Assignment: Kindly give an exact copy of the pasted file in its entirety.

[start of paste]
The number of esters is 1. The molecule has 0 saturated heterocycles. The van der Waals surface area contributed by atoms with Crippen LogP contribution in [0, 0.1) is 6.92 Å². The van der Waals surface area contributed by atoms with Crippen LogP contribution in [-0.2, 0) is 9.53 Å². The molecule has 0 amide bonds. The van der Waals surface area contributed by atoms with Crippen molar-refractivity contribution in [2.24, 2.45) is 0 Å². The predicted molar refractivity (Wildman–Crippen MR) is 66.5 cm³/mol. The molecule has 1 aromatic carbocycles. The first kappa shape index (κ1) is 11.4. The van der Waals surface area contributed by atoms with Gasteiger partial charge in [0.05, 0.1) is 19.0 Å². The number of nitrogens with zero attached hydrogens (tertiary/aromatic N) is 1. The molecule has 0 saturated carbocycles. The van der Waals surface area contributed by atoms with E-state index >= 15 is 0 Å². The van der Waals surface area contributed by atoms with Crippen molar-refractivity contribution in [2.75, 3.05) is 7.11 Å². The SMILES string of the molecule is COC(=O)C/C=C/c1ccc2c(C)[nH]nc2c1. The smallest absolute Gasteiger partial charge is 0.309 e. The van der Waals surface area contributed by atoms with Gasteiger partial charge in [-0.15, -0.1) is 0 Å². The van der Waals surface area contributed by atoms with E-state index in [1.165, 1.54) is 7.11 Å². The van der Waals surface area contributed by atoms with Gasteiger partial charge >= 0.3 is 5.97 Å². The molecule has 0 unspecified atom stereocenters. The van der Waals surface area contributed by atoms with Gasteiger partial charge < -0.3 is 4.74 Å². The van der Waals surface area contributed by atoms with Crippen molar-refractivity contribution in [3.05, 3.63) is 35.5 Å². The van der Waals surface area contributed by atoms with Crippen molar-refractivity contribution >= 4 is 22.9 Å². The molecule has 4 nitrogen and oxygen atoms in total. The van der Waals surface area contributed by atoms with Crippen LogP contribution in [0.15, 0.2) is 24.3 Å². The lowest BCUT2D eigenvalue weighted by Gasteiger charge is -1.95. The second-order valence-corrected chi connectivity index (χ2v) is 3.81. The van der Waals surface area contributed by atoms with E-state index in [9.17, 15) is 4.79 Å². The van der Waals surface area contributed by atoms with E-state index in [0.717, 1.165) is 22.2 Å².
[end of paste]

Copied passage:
The number of esters is 1. The molecule has 0 saturated heterocycles. The van der Waals surface area contributed by atoms with Crippen LogP contribution in [0, 0.1) is 6.92 Å². The van der Waals surface area contributed by atoms with Crippen LogP contribution in [-0.2, 0) is 9.53 Å². The molecule has 0 amide bonds. The van der Waals surface area contributed by atoms with Crippen molar-refractivity contribution in [2.24, 2.45) is 0 Å². The predicted molar refractivity (Wildman–Crippen MR) is 66.5 cm³/mol. The molecule has 1 aromatic carbocycles. The first kappa shape index (κ1) is 11.4. The van der Waals surface area contributed by atoms with Gasteiger partial charge in [0.05, 0.1) is 19.0 Å². The number of nitrogens with zero attached hydrogens (tertiary/aromatic N) is 1. The molecule has 0 saturated carbocycles. The van der Waals surface area contributed by atoms with E-state index >= 15 is 0 Å². The van der Waals surface area contributed by atoms with Crippen molar-refractivity contribution in [2.75, 3.05) is 7.11 Å². The SMILES string of the molecule is COC(=O)C/C=C/c1ccc2c(C)[nH]nc2c1. The smallest absolute Gasteiger partial charge is 0.309 e. The van der Waals surface area contributed by atoms with Gasteiger partial charge in [-0.15, -0.1) is 0 Å². The van der Waals surface area contributed by atoms with E-state index in [1.165, 1.54) is 7.11 Å². The van der Waals surface area contributed by atoms with Gasteiger partial charge >= 0.3 is 5.97 Å². The molecule has 0 unspecified atom stereocenters. The van der Waals surface area contributed by atoms with Gasteiger partial charge < -0.3 is 4.74 Å². The van der Waals surface area contributed by atoms with Crippen molar-refractivity contribution in [3.05, 3.63) is 35.5 Å². The van der Waals surface area contributed by atoms with Crippen molar-refractivity contribution >= 4 is 22.9 Å². The molecule has 4 nitrogen and oxygen atoms in total. The van der Waals surface area contributed by atoms with Crippen LogP contribution in [0.15, 0.2) is 24.3 Å². The lowest BCUT2D eigenvalue weighted by Gasteiger charge is -1.95. The second-order valence-corrected chi connectivity index (χ2v) is 3.81. The van der Waals surface area contributed by atoms with E-state index in [9.17, 15) is 4.79 Å². The van der Waals surface area contributed by atoms with E-state index in [0.717, 1.165) is 22.2 Å².